[FFF 2020] FOR WALTER AND JOSIAH -- A Heartbreaking but Hopeful Documentary about an Important Issue
Review by Sean Boelman
Exploring universal issues in the context of a small-town community, Jamie Elias’s documentary For Walter and Josiah is a difficult film to stomach because of how heartbreaking its story is. Yet despite having some really powerful moments, it isn’t focused enough for it to move beyond being a conversation-starter.
The movie examines a community left in disarray after two Native American teenagers on a reservation commit suicide, as their high school basketball team sets out to play the season in their honor. As the title suggests, the film is first and foremost a tribute to these two young people who lived tragic lives, but Elias also uses their stories to bring attention to an issue that is too often left undiscussed.
Even though this is, on its surface, a story about two teenagers who took their own lives, it is also representative of the greater systemic problems facing American society. Why is it that suicide is considered news-worthy when it is a white teen in question but stories like this are often swept under the rug?
If nothing else, the movie succeeds in giving a voice to these people whose story needs to be heard. These families were understandably hit hard by their loss, but they intend to use their experiences in a way as to educate and provide hope to people in similar situations. Maybe if this story can be heard, fewer young lives will be lost.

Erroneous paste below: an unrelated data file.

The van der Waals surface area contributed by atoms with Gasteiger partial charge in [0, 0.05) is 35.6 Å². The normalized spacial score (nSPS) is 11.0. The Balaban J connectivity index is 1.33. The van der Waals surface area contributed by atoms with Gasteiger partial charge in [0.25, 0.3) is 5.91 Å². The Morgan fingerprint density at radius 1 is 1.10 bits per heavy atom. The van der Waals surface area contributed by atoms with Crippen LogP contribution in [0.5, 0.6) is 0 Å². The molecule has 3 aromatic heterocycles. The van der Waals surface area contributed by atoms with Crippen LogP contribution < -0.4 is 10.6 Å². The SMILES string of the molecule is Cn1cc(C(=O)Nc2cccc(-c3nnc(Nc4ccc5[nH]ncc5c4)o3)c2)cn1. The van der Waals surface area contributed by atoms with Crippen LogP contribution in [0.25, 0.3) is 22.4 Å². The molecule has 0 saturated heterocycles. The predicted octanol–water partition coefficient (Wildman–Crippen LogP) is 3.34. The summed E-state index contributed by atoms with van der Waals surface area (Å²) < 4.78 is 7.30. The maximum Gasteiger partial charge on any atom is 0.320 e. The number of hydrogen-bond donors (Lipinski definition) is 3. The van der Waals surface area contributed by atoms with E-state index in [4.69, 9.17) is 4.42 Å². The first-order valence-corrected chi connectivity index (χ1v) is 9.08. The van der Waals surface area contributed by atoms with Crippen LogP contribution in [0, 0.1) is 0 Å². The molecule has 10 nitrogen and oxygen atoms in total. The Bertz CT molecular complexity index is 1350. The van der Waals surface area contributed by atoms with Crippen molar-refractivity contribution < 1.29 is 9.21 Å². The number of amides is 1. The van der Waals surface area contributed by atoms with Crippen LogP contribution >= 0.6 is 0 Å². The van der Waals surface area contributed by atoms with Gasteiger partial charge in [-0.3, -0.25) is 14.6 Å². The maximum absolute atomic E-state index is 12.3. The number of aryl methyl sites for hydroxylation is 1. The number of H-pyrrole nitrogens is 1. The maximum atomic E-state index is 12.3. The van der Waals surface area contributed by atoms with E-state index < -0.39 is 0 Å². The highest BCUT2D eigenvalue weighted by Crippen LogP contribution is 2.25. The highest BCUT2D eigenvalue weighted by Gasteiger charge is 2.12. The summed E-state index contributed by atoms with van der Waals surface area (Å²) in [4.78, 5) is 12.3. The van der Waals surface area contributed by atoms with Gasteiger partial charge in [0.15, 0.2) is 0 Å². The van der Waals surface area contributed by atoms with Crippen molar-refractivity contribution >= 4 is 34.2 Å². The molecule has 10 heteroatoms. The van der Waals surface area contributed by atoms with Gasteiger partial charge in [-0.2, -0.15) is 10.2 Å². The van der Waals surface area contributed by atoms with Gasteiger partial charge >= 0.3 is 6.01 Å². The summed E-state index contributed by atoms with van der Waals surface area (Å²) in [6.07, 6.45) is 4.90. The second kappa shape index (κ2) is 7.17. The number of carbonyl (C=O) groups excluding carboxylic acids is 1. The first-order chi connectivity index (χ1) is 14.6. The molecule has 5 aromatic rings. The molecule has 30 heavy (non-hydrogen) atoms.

The film’s biggest mistake is that it tries to do too much in such a short period of time. The movie arguably would have been more effective had it placed a greater emphasis on the families of the subjects rather than the basketball team trying to honor them. Because of this, the emotional exploration of the suicide crisis is undercut by a more conventional underdog arc.
Granted, this storyline does accent the film’s theme of finding hope in a time of darkness, but the interviews with Walter and Josiah’s families are just so moving that they could have anchored the story effectively on their own. The basketball portions too often feel like a distraction from the main emotional core of the movie.
Elias is clearly a very talented filmmaker, this being a quite impressive directorial debut. Her style is very understated, allowing the power of the material to take center stage. There is also some gorgeous cinematography on display, but in a way that is subdued and elegant, not flashy and distracting.
For Walter and Josiah is definitely an effective watch, but one would be remiss not to acknowledge that more could have been done with this material. Still, Elias manages to bring out the inherent emotion in the core of the movie regardless.
For Walter and Josiah is available virtually (geoblocked to Florida) for the entirety of the Florida Film Festival, which runs August 7-20 in Orlando, FL.
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